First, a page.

5) Kelp extract. We use this as an additive in the Worm Tea for lawns, and it smells exactly how you’d think: like seaweed. It gives the workshop a faint hint of being at the ocean, which is a nice touch.
Now all of these items bring new life to soil and provide nutrients to plant life in their special own way– and they all bring a wonderful aroma to the workshop. Sometimes the sense of smell is the first indicator of what lies ahead, and when I’m breathing deeply in the workshop, it makes me think of healthy soil and vibrant flowers, gardens and lawns.
The chemical fertilizers smell like death, not life; I feel like I should be holding my breath when I walk by those shelves in the store now. But the alfalfa, the molasses, the guano, the compost, the seaweed– these smell like nature. And isn’t that what we want our yard and garden to smell like?
Let’s clear the air and breathe deeply again!
Check out our products and services for making your yard and garden more natural and healthy, or contact us as office@GoodSweetEarth.com for more information.
One of the biggest problems people face with their lawn is weeds. And it’s one of the easiest to combat.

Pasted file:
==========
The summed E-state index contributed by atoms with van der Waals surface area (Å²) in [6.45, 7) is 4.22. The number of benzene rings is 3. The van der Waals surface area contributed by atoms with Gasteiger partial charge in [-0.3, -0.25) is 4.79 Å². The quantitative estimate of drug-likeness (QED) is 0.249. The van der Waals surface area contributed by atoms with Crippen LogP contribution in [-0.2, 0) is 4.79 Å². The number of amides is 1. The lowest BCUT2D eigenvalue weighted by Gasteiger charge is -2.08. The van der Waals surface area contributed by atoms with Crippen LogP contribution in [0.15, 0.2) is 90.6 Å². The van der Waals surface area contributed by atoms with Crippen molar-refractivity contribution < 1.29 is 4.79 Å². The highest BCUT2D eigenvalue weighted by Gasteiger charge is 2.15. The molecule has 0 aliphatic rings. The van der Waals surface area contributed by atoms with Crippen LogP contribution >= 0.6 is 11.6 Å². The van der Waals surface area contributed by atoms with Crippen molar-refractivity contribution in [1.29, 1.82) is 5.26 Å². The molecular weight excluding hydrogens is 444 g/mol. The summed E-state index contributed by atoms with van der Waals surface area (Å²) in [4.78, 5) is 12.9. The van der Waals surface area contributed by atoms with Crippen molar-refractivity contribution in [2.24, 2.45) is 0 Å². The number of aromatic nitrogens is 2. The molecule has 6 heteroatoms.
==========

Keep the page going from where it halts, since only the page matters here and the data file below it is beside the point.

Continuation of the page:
First, let’s define what a weed is. There is no official botanical classification of “weed;” whether a plant is considered a weed depends upon the context. Simply put: A weed is any plant that is growing where it is not wanted. Clover, for instance, is something some people consider to be an unsightly addition to their lawn. Other people, however, embrace clover.
That being said, there are some plants that are more prone to sprout in your lawn without you wanting them to. And don’t those nasty things just seem to sully your lawn year after year after year?
Here’s the thing, though: Most of those weeds invading your lawn are annuals. That means they germinate, do their thing, and then die all in one season. Which is good, because it means your lawn isn’t actually doomed to support the same weed plants every year– if you start taking proper care of it.
So the question you ask yourself shouldn’t be “How can I get rid of these nasty weeds?” Rather it should be “How can I prevent these nasty weeds from germinating in my lawn?”
Here are five simple things you can do to make your lawn less attractive to weeds.
Stop using chemical fertilizers. Chemical fertilizers like Scotts, are toxic to soil. Those chemicals kill beneficial micro- and macro-organisms living in your soil (bacteria, fungi, beetles, earthworms, etc.) which kills the soil itself. Turf doesn’t grow well in soil that’s been stripped of all life. But there are plants that do thrive in dead soil– they’re called weeds. Ugly, nasty plants that no one wants in their yard. If you stop killing your soil with chemical fertilizers and pesticides, healthy turf will abound, and healthy turf always wins out over those nasty weeds.